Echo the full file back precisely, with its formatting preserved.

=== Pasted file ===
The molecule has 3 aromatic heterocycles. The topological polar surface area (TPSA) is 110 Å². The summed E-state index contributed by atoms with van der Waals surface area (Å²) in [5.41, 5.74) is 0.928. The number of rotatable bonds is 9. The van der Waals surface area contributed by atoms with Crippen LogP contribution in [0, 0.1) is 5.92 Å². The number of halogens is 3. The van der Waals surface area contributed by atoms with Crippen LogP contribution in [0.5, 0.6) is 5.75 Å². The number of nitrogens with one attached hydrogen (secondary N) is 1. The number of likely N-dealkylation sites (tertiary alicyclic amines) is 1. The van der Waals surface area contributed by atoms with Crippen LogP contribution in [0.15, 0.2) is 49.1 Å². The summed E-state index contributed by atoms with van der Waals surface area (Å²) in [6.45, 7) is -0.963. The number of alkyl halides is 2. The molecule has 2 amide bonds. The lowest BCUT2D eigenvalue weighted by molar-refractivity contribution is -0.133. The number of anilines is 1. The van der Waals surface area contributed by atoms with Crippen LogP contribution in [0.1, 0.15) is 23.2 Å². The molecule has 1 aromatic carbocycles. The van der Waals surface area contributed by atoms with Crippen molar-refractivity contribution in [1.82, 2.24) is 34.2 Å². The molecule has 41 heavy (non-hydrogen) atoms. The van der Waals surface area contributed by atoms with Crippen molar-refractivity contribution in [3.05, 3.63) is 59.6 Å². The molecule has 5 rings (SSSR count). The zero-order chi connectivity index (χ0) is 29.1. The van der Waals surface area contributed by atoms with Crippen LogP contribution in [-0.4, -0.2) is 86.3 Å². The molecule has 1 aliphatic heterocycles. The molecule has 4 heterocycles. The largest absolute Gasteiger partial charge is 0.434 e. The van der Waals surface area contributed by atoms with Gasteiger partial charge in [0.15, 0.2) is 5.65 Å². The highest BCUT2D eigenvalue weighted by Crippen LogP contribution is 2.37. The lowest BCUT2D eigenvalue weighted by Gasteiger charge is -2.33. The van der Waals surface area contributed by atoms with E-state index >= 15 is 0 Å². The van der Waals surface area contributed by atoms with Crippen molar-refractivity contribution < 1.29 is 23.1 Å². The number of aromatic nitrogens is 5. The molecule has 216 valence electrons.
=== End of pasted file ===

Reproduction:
The molecule has 3 aromatic heterocycles. The topological polar surface area (TPSA) is 110 Å². The summed E-state index contributed by atoms with van der Waals surface area (Å²) in [5.41, 5.74) is 0.928. The number of rotatable bonds is 9. The van der Waals surface area contributed by atoms with Crippen LogP contribution in [0, 0.1) is 5.92 Å². The number of halogens is 3. The van der Waals surface area contributed by atoms with Crippen LogP contribution in [0.5, 0.6) is 5.75 Å². The number of nitrogens with one attached hydrogen (secondary N) is 1. The number of likely N-dealkylation sites (tertiary alicyclic amines) is 1. The van der Waals surface area contributed by atoms with Crippen LogP contribution in [0.15, 0.2) is 49.1 Å². The summed E-state index contributed by atoms with van der Waals surface area (Å²) in [6.45, 7) is -0.963. The number of alkyl halides is 2. The molecule has 2 amide bonds. The lowest BCUT2D eigenvalue weighted by molar-refractivity contribution is -0.133. The number of anilines is 1. The van der Waals surface area contributed by atoms with Crippen LogP contribution in [0.1, 0.15) is 23.2 Å². The molecule has 1 aromatic carbocycles. The van der Waals surface area contributed by atoms with Crippen molar-refractivity contribution in [1.82, 2.24) is 34.2 Å². The molecule has 41 heavy (non-hydrogen) atoms. The van der Waals surface area contributed by atoms with Crippen molar-refractivity contribution in [3.05, 3.63) is 59.6 Å². The molecule has 5 rings (SSSR count). The zero-order chi connectivity index (χ0) is 29.1. The van der Waals surface area contributed by atoms with Crippen LogP contribution in [-0.4, -0.2) is 86.3 Å². The molecule has 1 aliphatic heterocycles. The molecule has 4 heterocycles. The largest absolute Gasteiger partial charge is 0.434 e. The van der Waals surface area contributed by atoms with Gasteiger partial charge in [0.15, 0.2) is 5.65 Å². The highest BCUT2D eigenvalue weighted by Crippen LogP contribution is 2.37. The lowest BCUT2D eigenvalue weighted by Gasteiger charge is -2.33. The van der Waals surface area contributed by atoms with E-state index >= 15 is 0 Å². The van der Waals surface area contributed by atoms with Crippen molar-refractivity contribution < 1.29 is 23.1 Å². The number of aromatic nitrogens is 5. The molecule has 216 valence electrons.